10 It should be recalled that the border between Russia and the rebel areas of the LNR and DNR in eastern Ukraine is not clearly marked over long distances and is not under Ukrainian control. There is an OSCE observer mission at two border crossings: https://www.osce.org/observer-mission-at-russian-checkpoints-gukovo-and-donetsk-discontinued.
11 The latest elaborate in this series comes from Seth G. Jones and Philip G. Wasielewski of the Center for Strategic and International Studies, see https://www.csis.org/analysis/russias-possible-invasion-ukraine. This is not least to lobby for the US arms industry: https://www.nytimes.com/2016/08/08/us/politics/think-tanks-research-and-corporate-lobbying.html.
12 The Vienna Document for Confidence- and Security-Building Measures determines upper limits for troops and weapon systems above which military exercises must be announced to OSCE participating States and above which they can be inspected.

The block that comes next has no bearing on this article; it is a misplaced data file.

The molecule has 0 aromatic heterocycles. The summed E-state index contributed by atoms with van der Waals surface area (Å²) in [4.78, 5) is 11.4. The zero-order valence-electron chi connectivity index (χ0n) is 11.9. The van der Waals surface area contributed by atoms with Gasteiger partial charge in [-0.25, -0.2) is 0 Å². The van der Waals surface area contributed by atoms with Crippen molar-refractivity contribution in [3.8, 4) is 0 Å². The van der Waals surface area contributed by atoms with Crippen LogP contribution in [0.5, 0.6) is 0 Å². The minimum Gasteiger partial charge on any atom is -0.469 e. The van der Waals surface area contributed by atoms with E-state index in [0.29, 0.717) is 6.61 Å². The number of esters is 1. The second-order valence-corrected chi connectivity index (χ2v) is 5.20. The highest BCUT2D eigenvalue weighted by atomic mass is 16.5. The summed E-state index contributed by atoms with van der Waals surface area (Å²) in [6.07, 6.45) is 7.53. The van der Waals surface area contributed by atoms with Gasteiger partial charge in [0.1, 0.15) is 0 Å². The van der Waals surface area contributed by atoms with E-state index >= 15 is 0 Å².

* “I give, so that you may give”, ancient Roman legal formula for mutual contracts or exchanges (Editor’s note)
Ralph Bosshard studied General History, Eastern European History and Military History, completed the Military Command School of the ETH Zurich and the General Staff Training of the Swiss Army. This was followed by language training in Russian at the Moscow State University and training at the Military Academy of the General Staff of the Russian Army. He is familiar with the situation in Eastern Europe from his six years at the OSCE, where he was, among other things, Special Advisor to the Swiss Permanent Representative.
rb. Despite reports about rail traffic in Belarus being obstructed by a hacker group, the deployment of troops for the “Allied Resolve” exercise in Belarus continues:
Yel’sk is the last major railway station in the south of Gomel Oblast and seems to be a railway station that is important for cargo handling.2